#1
Hmm I actually don't know what headroom is. I hear people saying "Blah oh yes this amp gives me alot of headroom blah.."

What is headroom? I tried search bar-ing but nothing came up, please explain
#2
Basically, how much volume you can have without getting distortion.
#3
Quote by johlin
Basically, how much volume you can have without getting distortion.


Huh I don't understand?
#4
Quote by johlin
Basically, how much volume you can have without getting distortion.


This is greatly proportionate to the wattage of your amp. Tubes overdrive at high volumes, while SS amps "clip", resulting in a nasty distortion. There's more to it than wattage, though. It also depends on the kind of tube, layout of amp.

For example, I used to have a Fender Champ that began do distort at about 3 o'clock.

I now have an Epiphone Valve Junior that gets dirty at about 9 o'clock.

Hoped that helped.
Member of the EHX Guild

Yamaha SG500B
Danelectro Fish 'n' Chips EQ
EHX Russian Big Muff
Roland Cube 30
Jake will suffice.

Join the revolution, GG&A.
#5
lots of headroom = goes very loud before distorting.
very little headroom = can't turn it up very loud before it distorts. So would be no good if you wanted to play a clean song loud
#7
Yes. Headroom suggests that you're not adding any extra distortion yourself. It's how loud the clean channel can go before it overdrives and is no longer "clean".

I can explain it no more certain terms than that.
Member of the EHX Guild

Yamaha SG500B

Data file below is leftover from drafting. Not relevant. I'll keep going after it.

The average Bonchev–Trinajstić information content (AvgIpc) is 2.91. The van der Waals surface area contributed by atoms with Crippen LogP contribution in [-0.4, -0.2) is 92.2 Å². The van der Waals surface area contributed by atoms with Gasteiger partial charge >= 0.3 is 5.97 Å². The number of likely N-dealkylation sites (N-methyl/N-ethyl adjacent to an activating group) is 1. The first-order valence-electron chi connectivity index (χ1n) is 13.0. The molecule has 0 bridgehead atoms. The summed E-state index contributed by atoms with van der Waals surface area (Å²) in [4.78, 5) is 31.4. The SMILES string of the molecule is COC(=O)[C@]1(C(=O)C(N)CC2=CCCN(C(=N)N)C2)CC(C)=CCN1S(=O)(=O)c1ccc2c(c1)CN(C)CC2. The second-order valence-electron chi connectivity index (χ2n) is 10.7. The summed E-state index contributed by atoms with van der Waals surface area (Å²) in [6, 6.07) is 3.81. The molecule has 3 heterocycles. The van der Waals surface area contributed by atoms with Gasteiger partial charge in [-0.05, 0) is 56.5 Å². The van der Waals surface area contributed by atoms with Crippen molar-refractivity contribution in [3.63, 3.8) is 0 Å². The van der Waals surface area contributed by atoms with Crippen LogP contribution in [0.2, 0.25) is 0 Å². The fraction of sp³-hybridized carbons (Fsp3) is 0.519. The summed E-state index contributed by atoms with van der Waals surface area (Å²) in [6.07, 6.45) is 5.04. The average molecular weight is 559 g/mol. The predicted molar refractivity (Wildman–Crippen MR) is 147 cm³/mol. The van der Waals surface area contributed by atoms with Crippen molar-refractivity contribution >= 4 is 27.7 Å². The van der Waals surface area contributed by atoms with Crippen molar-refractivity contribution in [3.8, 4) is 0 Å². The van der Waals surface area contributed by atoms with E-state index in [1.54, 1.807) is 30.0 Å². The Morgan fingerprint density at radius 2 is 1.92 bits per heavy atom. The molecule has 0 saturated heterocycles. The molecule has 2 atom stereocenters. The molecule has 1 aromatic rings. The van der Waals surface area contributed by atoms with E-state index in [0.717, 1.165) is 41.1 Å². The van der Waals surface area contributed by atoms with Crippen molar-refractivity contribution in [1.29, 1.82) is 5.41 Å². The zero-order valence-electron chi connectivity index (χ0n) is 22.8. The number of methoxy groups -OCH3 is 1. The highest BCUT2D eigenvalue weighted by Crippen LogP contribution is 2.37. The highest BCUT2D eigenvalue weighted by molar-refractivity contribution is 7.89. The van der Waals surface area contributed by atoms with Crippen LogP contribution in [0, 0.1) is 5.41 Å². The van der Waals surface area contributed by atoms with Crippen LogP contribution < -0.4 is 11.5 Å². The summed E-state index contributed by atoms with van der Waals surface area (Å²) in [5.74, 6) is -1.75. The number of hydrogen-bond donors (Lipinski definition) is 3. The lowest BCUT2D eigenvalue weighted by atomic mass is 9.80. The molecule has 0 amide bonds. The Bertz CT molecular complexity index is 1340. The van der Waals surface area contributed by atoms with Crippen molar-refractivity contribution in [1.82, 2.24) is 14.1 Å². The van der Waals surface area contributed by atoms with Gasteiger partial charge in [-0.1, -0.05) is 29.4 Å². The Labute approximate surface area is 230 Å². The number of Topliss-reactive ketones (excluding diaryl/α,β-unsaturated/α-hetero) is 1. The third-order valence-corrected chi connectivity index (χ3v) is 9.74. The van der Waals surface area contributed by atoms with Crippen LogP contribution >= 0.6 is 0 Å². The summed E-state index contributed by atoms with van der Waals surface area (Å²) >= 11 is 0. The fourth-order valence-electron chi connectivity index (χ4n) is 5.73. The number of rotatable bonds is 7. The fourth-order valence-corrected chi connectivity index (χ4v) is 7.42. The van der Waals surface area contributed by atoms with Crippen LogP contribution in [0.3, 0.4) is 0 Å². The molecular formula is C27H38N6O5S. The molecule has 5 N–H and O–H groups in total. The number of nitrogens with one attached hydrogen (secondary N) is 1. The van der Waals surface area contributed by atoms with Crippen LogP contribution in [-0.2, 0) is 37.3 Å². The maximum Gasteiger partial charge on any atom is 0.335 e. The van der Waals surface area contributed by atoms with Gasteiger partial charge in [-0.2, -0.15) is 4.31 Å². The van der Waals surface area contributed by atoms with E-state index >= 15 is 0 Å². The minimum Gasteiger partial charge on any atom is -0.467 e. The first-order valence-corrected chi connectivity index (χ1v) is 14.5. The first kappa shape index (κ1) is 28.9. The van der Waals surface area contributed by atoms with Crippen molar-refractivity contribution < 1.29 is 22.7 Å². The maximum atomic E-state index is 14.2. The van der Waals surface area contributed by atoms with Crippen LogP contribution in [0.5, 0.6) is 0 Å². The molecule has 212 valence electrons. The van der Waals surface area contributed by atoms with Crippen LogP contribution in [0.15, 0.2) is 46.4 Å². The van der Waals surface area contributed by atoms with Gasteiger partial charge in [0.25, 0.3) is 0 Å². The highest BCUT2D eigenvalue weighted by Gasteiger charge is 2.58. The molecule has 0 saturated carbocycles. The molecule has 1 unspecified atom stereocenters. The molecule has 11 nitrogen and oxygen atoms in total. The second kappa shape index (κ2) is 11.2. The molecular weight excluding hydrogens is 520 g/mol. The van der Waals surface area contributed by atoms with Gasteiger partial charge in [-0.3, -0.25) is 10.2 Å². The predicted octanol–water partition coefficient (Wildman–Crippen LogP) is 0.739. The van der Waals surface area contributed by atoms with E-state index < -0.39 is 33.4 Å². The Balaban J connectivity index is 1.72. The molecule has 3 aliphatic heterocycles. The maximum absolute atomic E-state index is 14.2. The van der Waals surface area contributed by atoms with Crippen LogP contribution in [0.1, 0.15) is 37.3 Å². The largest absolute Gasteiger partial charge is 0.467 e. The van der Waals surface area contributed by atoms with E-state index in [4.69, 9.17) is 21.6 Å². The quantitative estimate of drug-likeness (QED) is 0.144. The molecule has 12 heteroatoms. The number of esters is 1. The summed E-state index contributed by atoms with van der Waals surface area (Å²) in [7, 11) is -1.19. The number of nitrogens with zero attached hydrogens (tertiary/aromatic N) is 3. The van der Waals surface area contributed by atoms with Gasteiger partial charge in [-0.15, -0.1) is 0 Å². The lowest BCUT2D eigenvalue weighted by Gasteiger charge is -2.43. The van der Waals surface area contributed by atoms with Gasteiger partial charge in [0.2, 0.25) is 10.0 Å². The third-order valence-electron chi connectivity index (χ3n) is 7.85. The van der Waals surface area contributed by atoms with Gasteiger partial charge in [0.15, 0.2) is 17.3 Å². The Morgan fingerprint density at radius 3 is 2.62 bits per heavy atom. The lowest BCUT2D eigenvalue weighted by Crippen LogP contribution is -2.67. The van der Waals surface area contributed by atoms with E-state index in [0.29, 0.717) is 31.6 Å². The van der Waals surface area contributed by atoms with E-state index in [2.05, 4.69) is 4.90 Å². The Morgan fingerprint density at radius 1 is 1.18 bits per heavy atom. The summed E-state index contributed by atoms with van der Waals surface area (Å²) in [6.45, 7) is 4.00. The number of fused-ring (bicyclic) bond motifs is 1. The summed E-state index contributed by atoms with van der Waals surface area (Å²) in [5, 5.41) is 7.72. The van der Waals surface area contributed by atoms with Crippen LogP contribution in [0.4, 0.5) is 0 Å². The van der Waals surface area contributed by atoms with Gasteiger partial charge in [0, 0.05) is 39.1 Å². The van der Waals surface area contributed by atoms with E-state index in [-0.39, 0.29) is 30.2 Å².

Danelectro Fish 'n' Chips EQ
EHX Russian Big Muff
Roland Cube 30
Jake will suffice.

Join the revolution, GG&A.
#8
Quote by Pooinsky
So is headroom to do with the clean channel on the amp?


Not necessarily, but breakup is more noticeable on the clean channel since there's no distortion already. If you get breakup on a distorted amp, you won't notice it.
#10
If you want a little more information on way it happens, overdrive occurs when too much information is going through the tubes for it to process and it becomes distorted. Distortion on your amp happens in the power amp. This is when the preamp is sending more signal through it then it can handle it and it distorts. The reason higher wattage amps distort are higher volumes is because there are more tubes/transistors in the power amp to process information. You can also get distortion when the speakers have more watts put through them than they can handle. Part of the vintage Marshall crunch came not only from the power section distorting, but the speakers breaking up as well.